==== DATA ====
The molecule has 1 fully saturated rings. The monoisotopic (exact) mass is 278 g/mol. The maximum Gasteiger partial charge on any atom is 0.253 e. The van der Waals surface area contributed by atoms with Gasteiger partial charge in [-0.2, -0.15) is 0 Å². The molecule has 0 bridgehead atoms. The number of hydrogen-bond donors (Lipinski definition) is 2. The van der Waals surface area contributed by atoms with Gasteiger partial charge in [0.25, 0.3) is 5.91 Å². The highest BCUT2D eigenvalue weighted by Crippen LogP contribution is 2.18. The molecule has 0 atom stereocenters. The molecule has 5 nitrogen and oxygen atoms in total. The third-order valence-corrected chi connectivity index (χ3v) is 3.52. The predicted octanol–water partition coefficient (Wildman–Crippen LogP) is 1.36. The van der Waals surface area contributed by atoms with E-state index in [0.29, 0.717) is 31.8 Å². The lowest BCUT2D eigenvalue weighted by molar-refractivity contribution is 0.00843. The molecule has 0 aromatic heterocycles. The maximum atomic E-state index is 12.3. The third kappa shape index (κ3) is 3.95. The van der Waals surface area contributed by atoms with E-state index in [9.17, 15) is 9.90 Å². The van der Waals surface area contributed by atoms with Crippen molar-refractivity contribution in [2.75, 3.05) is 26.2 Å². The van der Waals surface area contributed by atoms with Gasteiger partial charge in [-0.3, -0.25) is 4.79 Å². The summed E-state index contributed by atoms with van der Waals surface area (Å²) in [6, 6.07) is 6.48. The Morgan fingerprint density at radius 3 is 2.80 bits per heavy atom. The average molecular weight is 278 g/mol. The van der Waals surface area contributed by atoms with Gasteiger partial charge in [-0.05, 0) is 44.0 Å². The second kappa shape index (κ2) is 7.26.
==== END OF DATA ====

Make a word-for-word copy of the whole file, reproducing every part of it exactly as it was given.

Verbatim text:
The molecule has 1 fully saturated rings. The monoisotopic (exact) mass is 278 g/mol. The maximum Gasteiger partial charge on any atom is 0.253 e. The van der Waals surface area contributed by atoms with Gasteiger partial charge in [-0.2, -0.15) is 0 Å². The molecule has 0 bridgehead atoms. The number of hydrogen-bond donors (Lipinski definition) is 2. The van der Waals surface area contributed by atoms with Gasteiger partial charge in [0.25, 0.3) is 5.91 Å². The highest BCUT2D eigenvalue weighted by Crippen LogP contribution is 2.18. The molecule has 0 atom stereocenters. The molecule has 5 nitrogen and oxygen atoms in total. The third-order valence-corrected chi connectivity index (χ3v) is 3.52. The predicted octanol–water partition coefficient (Wildman–Crippen LogP) is 1.36. The van der Waals surface area contributed by atoms with E-state index in [0.29, 0.717) is 31.8 Å². The lowest BCUT2D eigenvalue weighted by molar-refractivity contribution is 0.00843. The molecule has 0 aromatic heterocycles. The maximum atomic E-state index is 12.3. The third kappa shape index (κ3) is 3.95. The van der Waals surface area contributed by atoms with E-state index in [9.17, 15) is 9.90 Å². The van der Waals surface area contributed by atoms with Crippen molar-refractivity contribution in [2.75, 3.05) is 26.2 Å². The van der Waals surface area contributed by atoms with Gasteiger partial charge in [-0.3, -0.25) is 4.79 Å². The summed E-state index contributed by atoms with van der Waals surface area (Å²) in [6, 6.07) is 6.48. The Morgan fingerprint density at radius 3 is 2.80 bits per heavy atom. The average molecular weight is 278 g/mol. The van der Waals surface area contributed by atoms with Gasteiger partial charge in [-0.05, 0) is 44.0 Å². The second kappa shape index (κ2) is 7.26.